However, these changes are not only beneficial for channel partners, but they are necessary, s egún Loucks

"For the channel partners that can carry out the transformation, there are financial benefits. Deloitte's analysis of the financial data of selected indirect channel partners suggests that the transformation as a service could increase EBIT margins by 300 to 600 basis points over a three-year period, "said Loucks." There is also a simple need to change: OEMs are a transition to XaaS offers because that's what business customers want. To stay relevant, channel partners must make the same transition. "

How OEMs can help their channel partners

The good news, according to the report, is that all the challenges that may arise are The report suggested that original equipment manufacturers take an active approach in the complete transformation of their partners' XaaS OEMs should be there for the IT purchase and implementation journey, expand their own service portfolio, design specific programs and execute changes in phases, making the process more digestible.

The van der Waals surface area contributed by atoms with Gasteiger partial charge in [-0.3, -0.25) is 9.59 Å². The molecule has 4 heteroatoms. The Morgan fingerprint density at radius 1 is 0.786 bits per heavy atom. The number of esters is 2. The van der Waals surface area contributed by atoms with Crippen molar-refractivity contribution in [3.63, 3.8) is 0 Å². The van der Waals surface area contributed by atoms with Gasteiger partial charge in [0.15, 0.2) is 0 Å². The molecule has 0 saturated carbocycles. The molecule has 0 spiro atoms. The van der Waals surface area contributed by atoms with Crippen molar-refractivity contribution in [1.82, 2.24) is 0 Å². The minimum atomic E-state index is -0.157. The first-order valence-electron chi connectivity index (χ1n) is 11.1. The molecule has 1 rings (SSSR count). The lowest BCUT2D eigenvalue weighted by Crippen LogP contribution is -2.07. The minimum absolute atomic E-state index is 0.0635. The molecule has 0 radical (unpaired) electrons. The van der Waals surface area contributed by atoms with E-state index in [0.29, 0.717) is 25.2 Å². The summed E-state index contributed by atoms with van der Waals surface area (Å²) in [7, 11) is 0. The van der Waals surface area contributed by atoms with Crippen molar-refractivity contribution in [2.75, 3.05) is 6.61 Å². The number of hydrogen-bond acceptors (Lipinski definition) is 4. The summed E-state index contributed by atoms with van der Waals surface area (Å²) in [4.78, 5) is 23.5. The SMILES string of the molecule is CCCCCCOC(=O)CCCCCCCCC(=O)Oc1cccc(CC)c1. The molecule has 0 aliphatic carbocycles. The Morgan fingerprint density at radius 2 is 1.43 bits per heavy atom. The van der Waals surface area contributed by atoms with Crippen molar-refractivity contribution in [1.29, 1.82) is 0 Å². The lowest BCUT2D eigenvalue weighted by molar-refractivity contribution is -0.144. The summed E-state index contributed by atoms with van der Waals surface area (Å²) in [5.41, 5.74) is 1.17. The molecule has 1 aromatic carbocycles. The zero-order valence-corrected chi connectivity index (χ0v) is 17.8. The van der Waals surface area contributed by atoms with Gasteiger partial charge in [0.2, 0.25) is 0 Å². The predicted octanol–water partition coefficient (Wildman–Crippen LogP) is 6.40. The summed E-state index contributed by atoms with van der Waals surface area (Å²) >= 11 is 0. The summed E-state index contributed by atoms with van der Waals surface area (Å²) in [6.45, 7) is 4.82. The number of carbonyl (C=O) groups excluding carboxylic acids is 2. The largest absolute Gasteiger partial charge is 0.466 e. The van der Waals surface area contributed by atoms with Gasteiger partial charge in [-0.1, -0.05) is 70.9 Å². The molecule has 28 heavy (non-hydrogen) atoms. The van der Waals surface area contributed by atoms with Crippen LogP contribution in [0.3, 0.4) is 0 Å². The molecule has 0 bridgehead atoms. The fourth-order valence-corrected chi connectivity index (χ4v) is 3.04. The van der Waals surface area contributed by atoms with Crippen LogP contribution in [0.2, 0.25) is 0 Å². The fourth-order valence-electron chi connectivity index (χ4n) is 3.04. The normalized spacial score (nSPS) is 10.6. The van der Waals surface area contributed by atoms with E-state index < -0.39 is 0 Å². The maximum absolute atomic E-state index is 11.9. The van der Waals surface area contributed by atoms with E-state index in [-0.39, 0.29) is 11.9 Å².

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Image: Deloitte

"OEMs should [also] responsibly share customer data so that their partners can better understand how customers use technology," said Loucks. "This can allow partners to interact with the customer more effectively and see what services they are using."

For more information, see the leading desktop providers as a service (DaaS): Amazon, Citrix, Microsoft, VMware and more on TechRepublic.

See also